RCB's unfortunate record associated with this player, runout on first ball free hit


It is considered very unfortunate to have a runout in the game of cricket, that too when a player is run out on the very first ball, it is more painful. But if a player opens an account without a free hit ball, run out on the very first ball, then there is hardly any other misfortune.

For the first time in the history of IPL, one such incident was witnessed in the Eliminator Round on Friday in the match between Royal Challengers Bangalore and Sunrisers Hyderabad. This misfortune happened here with RCB all-rounder Moin Ali. The England all-rounder got his third match this season. But he returned to the pavilion after a runout on a free hit without opening an account on the first ball.

Actually, in the match, Royal Challengers Bangalore was batting first after losing the toss. Three wickets fell on the second ball of his 11th over. Shahbaz Nadeem had Aaron Finch caught out by Abdul Samad. Moin Ali was sent to bat in his place. However, due to changing the batting end, he landed at the non-striker end. After this, Nadeem bowled the third ball to de Villiers, on which he hit a four, then on the next ball, he changed the batting end with one run. However, the third umpire called the ball a no-ball.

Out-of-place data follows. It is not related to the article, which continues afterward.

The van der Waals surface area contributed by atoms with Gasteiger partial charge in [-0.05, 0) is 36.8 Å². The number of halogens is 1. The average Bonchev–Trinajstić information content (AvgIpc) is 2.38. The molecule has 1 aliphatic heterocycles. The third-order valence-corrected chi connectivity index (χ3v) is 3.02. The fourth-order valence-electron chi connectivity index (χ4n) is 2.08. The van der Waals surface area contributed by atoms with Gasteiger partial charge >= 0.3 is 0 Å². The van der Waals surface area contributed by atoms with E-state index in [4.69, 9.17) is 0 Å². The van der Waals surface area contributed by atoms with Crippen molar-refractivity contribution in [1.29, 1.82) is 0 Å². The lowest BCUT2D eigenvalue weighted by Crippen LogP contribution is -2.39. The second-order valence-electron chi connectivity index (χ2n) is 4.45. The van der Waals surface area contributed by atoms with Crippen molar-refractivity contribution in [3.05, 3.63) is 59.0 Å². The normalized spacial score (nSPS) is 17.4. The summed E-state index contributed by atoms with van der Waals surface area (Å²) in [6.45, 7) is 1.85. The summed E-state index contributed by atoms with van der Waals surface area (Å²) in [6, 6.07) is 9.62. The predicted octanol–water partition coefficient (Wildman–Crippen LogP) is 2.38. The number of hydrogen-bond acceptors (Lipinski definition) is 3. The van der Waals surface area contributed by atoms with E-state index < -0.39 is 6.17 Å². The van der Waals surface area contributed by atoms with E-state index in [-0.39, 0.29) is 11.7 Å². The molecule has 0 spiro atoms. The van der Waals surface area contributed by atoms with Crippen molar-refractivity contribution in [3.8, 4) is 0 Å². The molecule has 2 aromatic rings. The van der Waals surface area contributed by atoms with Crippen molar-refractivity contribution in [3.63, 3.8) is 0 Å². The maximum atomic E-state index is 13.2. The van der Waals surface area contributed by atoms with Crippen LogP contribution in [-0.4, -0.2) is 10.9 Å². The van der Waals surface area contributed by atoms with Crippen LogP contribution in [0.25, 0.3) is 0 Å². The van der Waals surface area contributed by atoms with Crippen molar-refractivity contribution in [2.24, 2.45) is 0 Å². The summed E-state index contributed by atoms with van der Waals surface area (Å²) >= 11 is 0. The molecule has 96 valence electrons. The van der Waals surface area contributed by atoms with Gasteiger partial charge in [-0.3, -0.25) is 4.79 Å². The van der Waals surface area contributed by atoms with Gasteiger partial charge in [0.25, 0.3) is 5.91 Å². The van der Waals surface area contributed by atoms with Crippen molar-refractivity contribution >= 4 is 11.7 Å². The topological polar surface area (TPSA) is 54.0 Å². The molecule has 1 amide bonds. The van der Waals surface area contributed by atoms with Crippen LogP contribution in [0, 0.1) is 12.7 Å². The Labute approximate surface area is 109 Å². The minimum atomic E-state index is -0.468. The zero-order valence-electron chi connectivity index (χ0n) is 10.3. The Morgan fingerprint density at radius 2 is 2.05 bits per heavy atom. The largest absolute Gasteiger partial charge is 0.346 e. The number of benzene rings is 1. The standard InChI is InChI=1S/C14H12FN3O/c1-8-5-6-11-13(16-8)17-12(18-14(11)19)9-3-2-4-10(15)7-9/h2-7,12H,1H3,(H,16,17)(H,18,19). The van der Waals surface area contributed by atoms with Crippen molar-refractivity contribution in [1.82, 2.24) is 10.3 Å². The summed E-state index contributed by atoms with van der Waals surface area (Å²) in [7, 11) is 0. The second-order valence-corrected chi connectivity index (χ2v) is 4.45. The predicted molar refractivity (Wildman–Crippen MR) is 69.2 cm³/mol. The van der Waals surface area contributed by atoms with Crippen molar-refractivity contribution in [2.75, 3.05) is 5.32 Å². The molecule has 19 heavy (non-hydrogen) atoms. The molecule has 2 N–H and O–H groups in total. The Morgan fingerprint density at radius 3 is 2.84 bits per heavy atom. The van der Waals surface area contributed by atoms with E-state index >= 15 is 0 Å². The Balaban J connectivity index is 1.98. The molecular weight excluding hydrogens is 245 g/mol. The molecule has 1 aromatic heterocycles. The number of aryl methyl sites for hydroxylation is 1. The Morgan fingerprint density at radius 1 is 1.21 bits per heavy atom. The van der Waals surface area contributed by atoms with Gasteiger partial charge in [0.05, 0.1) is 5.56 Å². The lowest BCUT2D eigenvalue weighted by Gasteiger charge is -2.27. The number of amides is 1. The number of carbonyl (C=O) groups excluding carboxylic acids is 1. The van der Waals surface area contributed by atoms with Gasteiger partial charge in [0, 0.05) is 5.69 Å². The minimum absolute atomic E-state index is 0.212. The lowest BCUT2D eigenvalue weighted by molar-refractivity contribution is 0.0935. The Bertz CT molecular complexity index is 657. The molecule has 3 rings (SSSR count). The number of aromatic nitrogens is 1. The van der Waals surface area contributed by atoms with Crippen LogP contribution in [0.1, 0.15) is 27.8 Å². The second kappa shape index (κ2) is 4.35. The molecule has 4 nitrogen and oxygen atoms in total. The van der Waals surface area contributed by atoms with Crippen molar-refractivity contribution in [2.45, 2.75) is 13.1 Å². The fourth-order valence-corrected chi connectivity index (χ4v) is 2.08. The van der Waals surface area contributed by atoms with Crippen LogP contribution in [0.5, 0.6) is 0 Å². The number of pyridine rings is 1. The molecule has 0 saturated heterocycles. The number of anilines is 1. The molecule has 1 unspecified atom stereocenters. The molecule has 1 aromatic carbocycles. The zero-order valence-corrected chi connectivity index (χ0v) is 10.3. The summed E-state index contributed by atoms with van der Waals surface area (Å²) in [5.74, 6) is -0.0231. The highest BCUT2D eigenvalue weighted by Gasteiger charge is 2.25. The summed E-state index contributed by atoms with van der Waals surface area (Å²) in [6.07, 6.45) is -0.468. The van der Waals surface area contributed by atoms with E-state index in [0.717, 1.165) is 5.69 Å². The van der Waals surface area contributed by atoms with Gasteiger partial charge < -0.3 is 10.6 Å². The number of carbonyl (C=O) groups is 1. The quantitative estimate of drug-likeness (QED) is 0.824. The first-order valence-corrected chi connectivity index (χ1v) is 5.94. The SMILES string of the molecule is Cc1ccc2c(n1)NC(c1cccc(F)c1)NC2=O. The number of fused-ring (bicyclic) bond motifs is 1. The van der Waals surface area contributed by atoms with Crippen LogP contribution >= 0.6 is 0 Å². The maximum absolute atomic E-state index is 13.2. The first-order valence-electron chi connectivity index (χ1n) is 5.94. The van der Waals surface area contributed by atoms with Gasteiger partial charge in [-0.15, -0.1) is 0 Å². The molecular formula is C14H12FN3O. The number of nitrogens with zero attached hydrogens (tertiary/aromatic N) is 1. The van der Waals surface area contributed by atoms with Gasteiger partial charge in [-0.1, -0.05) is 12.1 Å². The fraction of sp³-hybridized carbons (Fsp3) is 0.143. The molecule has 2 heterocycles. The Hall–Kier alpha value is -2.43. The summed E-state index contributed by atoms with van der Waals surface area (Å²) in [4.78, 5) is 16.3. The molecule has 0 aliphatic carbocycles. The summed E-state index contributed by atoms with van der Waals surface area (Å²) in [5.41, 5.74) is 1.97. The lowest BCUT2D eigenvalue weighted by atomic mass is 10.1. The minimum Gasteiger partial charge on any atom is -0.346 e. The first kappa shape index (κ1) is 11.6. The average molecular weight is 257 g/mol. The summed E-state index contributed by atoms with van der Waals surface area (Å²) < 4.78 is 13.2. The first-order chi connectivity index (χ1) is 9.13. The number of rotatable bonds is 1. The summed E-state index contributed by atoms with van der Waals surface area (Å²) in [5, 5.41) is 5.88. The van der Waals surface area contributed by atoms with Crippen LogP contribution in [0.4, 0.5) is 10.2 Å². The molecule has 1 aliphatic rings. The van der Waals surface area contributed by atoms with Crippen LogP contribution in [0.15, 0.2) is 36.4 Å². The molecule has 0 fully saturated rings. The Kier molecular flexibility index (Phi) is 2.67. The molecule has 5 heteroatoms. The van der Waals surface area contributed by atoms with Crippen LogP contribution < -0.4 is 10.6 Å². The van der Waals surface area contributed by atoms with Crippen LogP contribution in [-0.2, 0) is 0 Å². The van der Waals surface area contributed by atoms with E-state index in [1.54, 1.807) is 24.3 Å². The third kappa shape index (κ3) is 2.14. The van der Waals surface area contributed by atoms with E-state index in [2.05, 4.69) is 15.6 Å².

Now Moin Ali was on strike at the moment and he had to face the free hit ball. Nadeem bowled him and he ran for one run, playing towards extra cover, but then Rashid Khan, who was there, picked up the ball fast and threw it straight at the stumps towards Moeen Ali. Moeen had no answer to Rashid's fast and accurate throw and returned to the pavilion after a runout. In this way, he became the first player in IPL history to be run out on a free hit off the very first ball.

Explain that according to the ICC rules, a batsman gets a free hit when the bowler throws a no-ball, on which he can only run out, besides he cannot be bowled or caught out. Speaking of IPL, Kedar Jadhav has runout once on a free hit ball, but it was not his first ball then.